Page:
PostgreSQL is an enterprise-level relational database with open source code that supports JSON and SQL querying. This database management system has been around for more than 24 years and was supported by the vast support of the community for the majority of that time. One of the most popular PostgreSQL use cases is to act as a database management software for a wide range of applications with different purposes, like web apps, mobile apps, analytical apps, geospatial apps, and so on.

Just as with any other database, PostgreSQL is typically used in a situation where the data it holds is of value. As such, there’s a need to do regular backups. The open-source nature of PostgreSQL has played its part in the appearance of many different backup options for this database, both with and without the use of third-party PostgreSQL backup tools. One of such tools is Bacula PostgreSQL backup software.

When it comes to the entire backup process of PostgreSQL databases, it’s rarely adequate to simply copy your existing data – that’s why it is typically necessary to “dump” a copy of that data in a consistent directory before creating a proper backup.

Methods of backup creation for PostgreSQL

Generally speaking, there’s two main ways to create a PostgreSQL backup: SQL dump and binary dump. The differences between those are bigger than you may expect. To perform an SQL dump there is no need to prepare the server in any way, you just need to have the sufficient user privileges. To perform a binary dump you will have to “prepare” the database for that, and the preparation process might seem complicated for some users.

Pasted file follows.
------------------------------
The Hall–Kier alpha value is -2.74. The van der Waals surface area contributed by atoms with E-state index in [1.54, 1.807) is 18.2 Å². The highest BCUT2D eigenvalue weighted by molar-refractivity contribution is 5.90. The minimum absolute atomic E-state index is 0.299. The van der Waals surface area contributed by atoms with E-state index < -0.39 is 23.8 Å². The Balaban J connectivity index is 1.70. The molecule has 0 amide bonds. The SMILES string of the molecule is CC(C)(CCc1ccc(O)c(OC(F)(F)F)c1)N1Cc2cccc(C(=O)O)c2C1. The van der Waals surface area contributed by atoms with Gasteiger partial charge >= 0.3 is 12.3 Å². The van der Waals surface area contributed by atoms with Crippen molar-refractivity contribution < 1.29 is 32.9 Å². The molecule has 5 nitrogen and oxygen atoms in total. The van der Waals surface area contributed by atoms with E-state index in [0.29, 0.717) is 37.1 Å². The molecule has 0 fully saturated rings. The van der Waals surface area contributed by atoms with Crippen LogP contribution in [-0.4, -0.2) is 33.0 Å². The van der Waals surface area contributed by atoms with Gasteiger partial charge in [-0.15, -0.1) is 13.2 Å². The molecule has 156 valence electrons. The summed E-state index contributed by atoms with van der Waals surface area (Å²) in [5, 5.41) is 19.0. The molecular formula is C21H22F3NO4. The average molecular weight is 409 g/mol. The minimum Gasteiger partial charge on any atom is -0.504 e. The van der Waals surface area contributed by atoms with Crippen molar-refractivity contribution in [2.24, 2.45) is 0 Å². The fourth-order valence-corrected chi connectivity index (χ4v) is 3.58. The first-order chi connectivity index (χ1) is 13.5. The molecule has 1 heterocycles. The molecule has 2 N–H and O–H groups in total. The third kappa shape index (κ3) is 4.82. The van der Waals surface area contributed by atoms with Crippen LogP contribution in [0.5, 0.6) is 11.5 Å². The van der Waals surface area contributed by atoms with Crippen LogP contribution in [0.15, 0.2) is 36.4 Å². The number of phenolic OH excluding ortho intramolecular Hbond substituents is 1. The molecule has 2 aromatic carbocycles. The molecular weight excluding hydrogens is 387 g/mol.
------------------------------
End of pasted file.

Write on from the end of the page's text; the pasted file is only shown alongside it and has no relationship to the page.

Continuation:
At the same time, SQL dump method is slower than the binary dump, and causes more load on the overall system bandwidth in the backup process, while binary is faster and less resource-consuming.

SQL dump

We’ll start with SQL dump as the easier way, and then go over the specifics of a binary dump. The only thing you’ll have to do once you have sufficient access level within the database (and once you have Bacula set up, as well) is to create the Bacula backup job the normal way for PostgreSQL service and then add specific lines to the configuration of the job you’re about to create, as follows:

# vi /etc/bacula/client.d/example.net.conf

....
FileSet {
....

Include {
....

# Database dump directory for backup purposes
File = "/var/backups/bacula-pg_dump"
}
}
....

Job {
Name = "example.net"
Type = Backup
....

# Starting up the dump process for all of the local PostgreSQL databases in SQL format:
RunScript {
RunsWhen = Before
FailJobOnError = No

# Cleaning up and recreation of a dump backup directory